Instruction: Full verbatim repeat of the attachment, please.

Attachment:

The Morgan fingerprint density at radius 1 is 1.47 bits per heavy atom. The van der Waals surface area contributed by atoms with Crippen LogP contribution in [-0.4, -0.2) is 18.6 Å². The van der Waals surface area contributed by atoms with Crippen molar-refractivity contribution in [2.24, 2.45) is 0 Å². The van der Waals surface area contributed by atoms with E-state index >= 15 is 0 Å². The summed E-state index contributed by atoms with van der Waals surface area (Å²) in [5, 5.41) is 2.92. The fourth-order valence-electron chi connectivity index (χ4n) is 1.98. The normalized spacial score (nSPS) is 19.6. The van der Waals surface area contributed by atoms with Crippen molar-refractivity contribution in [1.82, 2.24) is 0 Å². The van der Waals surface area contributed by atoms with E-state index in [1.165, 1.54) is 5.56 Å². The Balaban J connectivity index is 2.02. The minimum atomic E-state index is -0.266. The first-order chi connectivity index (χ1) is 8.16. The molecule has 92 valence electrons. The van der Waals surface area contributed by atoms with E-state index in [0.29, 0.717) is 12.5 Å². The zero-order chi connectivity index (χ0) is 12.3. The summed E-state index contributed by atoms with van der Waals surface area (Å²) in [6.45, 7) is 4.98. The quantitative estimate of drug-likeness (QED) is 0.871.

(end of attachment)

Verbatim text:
The Morgan fingerprint density at radius 1 is 1.47 bits per heavy atom. The van der Waals surface area contributed by atoms with Crippen LogP contribution in [-0.4, -0.2) is 18.6 Å². The van der Waals surface area contributed by atoms with Crippen molar-refractivity contribution in [2.24, 2.45) is 0 Å². The van der Waals surface area contributed by atoms with E-state index >= 15 is 0 Å². The summed E-state index contributed by atoms with van der Waals surface area (Å²) in [5, 5.41) is 2.92. The fourth-order valence-electron chi connectivity index (χ4n) is 1.98. The normalized spacial score (nSPS) is 19.6. The van der Waals surface area contributed by atoms with Crippen molar-refractivity contribution in [1.82, 2.24) is 0 Å². The van der Waals surface area contributed by atoms with E-state index in [1.165, 1.54) is 5.56 Å². The Balaban J connectivity index is 2.02. The minimum atomic E-state index is -0.266. The first-order chi connectivity index (χ1) is 8.16. The molecule has 92 valence electrons. The van der Waals surface area contributed by atoms with E-state index in [0.29, 0.717) is 12.5 Å². The zero-order chi connectivity index (χ0) is 12.3. The summed E-state index contributed by atoms with van der Waals surface area (Å²) in [6.45, 7) is 4.98. The quantitative estimate of drug-likeness (QED) is 0.871.